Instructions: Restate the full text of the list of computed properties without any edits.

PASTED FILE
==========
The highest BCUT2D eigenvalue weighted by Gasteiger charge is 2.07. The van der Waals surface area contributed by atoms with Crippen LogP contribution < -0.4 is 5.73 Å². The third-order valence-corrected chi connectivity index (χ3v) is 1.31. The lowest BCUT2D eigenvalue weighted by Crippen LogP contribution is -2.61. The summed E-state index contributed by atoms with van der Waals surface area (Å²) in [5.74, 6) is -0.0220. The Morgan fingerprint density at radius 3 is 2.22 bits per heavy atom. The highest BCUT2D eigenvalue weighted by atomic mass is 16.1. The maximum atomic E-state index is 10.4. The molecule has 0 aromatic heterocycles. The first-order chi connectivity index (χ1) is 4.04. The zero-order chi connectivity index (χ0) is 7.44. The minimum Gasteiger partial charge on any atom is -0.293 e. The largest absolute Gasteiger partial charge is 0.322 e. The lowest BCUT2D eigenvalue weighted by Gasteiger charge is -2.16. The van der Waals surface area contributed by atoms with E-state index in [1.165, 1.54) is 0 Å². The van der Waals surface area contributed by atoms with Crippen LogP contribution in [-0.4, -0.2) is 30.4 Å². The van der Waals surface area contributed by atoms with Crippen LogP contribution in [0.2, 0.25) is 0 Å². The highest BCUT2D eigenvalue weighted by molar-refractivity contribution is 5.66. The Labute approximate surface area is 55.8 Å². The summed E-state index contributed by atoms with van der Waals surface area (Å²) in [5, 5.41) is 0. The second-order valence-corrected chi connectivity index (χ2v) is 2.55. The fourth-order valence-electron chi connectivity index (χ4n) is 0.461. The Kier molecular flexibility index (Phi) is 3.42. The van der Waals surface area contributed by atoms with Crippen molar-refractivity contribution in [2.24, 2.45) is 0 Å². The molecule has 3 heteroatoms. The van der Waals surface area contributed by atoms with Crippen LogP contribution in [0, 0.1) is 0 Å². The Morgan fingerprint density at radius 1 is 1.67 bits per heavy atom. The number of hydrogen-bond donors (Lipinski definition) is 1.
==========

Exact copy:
The highest BCUT2D eigenvalue weighted by Gasteiger charge is 2.07. The van der Waals surface area contributed by atoms with Crippen LogP contribution < -0.4 is 5.73 Å². The third-order valence-corrected chi connectivity index (χ3v) is 1.31. The lowest BCUT2D eigenvalue weighted by Crippen LogP contribution is -2.61. The summed E-state index contributed by atoms with van der Waals surface area (Å²) in [5.74, 6) is -0.0220. The Morgan fingerprint density at radius 3 is 2.22 bits per heavy atom. The highest BCUT2D eigenvalue weighted by atomic mass is 16.1. The maximum atomic E-state index is 10.4. The molecule has 0 aromatic heterocycles. The first-order chi connectivity index (χ1) is 4.04. The zero-order chi connectivity index (χ0) is 7.44. The minimum Gasteiger partial charge on any atom is -0.293 e. The largest absolute Gasteiger partial charge is 0.322 e. The lowest BCUT2D eigenvalue weighted by Gasteiger charge is -2.16. The van der Waals surface area contributed by atoms with E-state index in [1.165, 1.54) is 0 Å². The van der Waals surface area contributed by atoms with Crippen LogP contribution in [-0.4, -0.2) is 30.4 Å². The van der Waals surface area contributed by atoms with Crippen LogP contribution in [0.2, 0.25) is 0 Å². The highest BCUT2D eigenvalue weighted by molar-refractivity contribution is 5.66. The Labute approximate surface area is 55.8 Å². The summed E-state index contributed by atoms with van der Waals surface area (Å²) in [5, 5.41) is 0. The second-order valence-corrected chi connectivity index (χ2v) is 2.55. The fourth-order valence-electron chi connectivity index (χ4n) is 0.461. The Kier molecular flexibility index (Phi) is 3.42. The van der Waals surface area contributed by atoms with Crippen molar-refractivity contribution in [2.24, 2.45) is 0 Å². The molecule has 3 heteroatoms. The van der Waals surface area contributed by atoms with Crippen LogP contribution in [0, 0.1) is 0 Å². The Morgan fingerprint density at radius 1 is 1.67 bits per heavy atom. The number of hydrogen-bond donors (Lipinski definition) is 1.